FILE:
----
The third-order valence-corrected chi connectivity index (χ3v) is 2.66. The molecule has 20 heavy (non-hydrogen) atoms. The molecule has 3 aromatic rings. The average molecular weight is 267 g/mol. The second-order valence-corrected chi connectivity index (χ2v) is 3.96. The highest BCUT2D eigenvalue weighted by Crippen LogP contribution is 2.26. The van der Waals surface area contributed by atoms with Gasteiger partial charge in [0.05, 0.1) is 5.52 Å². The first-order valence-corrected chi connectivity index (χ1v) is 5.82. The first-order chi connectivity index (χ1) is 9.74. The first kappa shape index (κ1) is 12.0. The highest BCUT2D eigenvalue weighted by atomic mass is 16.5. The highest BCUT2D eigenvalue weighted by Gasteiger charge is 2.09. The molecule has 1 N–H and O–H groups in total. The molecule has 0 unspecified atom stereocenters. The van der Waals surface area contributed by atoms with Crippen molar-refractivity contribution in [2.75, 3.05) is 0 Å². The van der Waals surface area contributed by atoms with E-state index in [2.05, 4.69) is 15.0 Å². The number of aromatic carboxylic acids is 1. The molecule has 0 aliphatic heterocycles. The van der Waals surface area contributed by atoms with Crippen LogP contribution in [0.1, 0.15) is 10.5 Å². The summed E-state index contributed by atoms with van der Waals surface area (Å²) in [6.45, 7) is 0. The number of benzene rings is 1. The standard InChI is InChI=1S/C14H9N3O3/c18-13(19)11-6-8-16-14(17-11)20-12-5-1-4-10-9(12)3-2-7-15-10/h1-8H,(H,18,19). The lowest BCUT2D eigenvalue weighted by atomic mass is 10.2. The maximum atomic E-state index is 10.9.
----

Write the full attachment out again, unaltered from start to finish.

The third-order valence-corrected chi connectivity index (χ3v) is 2.66. The molecule has 20 heavy (non-hydrogen) atoms. The molecule has 3 aromatic rings. The average molecular weight is 267 g/mol. The second-order valence-corrected chi connectivity index (χ2v) is 3.96. The highest BCUT2D eigenvalue weighted by Crippen LogP contribution is 2.26. The van der Waals surface area contributed by atoms with Gasteiger partial charge in [0.05, 0.1) is 5.52 Å². The first-order valence-corrected chi connectivity index (χ1v) is 5.82. The first-order chi connectivity index (χ1) is 9.74. The first kappa shape index (κ1) is 12.0. The highest BCUT2D eigenvalue weighted by atomic mass is 16.5. The highest BCUT2D eigenvalue weighted by Gasteiger charge is 2.09. The molecule has 1 N–H and O–H groups in total. The molecule has 0 unspecified atom stereocenters. The van der Waals surface area contributed by atoms with Crippen molar-refractivity contribution in [2.75, 3.05) is 0 Å². The van der Waals surface area contributed by atoms with E-state index in [2.05, 4.69) is 15.0 Å². The number of aromatic carboxylic acids is 1. The molecule has 0 aliphatic heterocycles. The van der Waals surface area contributed by atoms with Crippen LogP contribution in [0.1, 0.15) is 10.5 Å². The summed E-state index contributed by atoms with van der Waals surface area (Å²) in [6.45, 7) is 0. The number of benzene rings is 1. The standard InChI is InChI=1S/C14H9N3O3/c18-13(19)11-6-8-16-14(17-11)20-12-5-1-4-10-9(12)3-2-7-15-10/h1-8H,(H,18,19). The lowest BCUT2D eigenvalue weighted by atomic mass is 10.2. The maximum atomic E-state index is 10.9.